Mold, rodents and water-damaged ceilings were among the unsafe classroom conditions cited in a recently filed lawsuit against the Detroit Public Schools by the American Federation of Teachers-Michigan, the Detroit Federation of Teachers and parent groups. David Hecker, the president of the AFT-Michigan, said the action was taken to force the district to respond after years of neglect. The January lawsuit — and rolling teacher sick-outs — drew national attention to the long-neglected schools.
City inspectors fanned out across the district and found hundreds of building code violations in the district’s 100 schools. On Feb. 17, school and city officials were working on a consent agreement to establish deadlines for the school district to make repairs.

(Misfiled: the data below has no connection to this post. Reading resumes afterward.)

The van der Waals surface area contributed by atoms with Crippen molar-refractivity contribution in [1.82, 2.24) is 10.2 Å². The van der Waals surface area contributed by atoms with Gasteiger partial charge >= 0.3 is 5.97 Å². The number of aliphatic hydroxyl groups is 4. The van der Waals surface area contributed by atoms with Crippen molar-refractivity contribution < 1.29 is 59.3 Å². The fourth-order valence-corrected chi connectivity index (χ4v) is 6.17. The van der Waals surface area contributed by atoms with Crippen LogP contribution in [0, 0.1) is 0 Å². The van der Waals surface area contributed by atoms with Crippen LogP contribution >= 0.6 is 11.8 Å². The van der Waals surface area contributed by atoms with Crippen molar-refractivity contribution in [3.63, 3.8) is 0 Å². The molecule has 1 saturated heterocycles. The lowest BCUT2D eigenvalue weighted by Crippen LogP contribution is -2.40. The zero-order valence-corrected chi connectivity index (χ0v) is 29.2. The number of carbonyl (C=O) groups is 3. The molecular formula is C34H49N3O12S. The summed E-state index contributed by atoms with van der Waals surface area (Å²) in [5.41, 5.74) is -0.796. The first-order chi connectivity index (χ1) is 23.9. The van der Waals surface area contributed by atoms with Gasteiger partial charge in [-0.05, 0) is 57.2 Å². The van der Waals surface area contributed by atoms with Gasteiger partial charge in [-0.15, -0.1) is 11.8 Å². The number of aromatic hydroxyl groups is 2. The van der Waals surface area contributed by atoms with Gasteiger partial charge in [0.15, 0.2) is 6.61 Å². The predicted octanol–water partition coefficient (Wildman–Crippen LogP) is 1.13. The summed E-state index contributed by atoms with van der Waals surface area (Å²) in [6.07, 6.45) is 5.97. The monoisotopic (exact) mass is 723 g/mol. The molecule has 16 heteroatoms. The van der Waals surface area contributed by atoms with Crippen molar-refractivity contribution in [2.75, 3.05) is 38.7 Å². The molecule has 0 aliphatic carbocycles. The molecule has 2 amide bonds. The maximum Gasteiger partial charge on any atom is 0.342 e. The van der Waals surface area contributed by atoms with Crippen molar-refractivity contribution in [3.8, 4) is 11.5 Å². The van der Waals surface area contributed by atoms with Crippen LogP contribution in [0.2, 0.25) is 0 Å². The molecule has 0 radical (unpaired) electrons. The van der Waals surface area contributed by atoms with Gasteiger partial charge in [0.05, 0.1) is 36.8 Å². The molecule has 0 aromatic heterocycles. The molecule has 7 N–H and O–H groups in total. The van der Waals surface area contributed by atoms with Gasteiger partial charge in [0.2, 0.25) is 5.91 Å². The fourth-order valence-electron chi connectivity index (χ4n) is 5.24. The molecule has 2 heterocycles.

The union lawsuit also succeeded in another demand: the resignation of Darnell Earley, the state-appointed emergency manager for Detroit’s public schools. Earley’s tenure came under additional fire since he had served as the emergency manager in Flint in 2014, when the city switched its water supply from Lake Huron to the Flint River. High lead levels and other contaminants have been found in Flint’s water since the switch was made.
Detroit Free Press, Jan. 19 and Feb. 17
Lansing State Journal, Feb. 5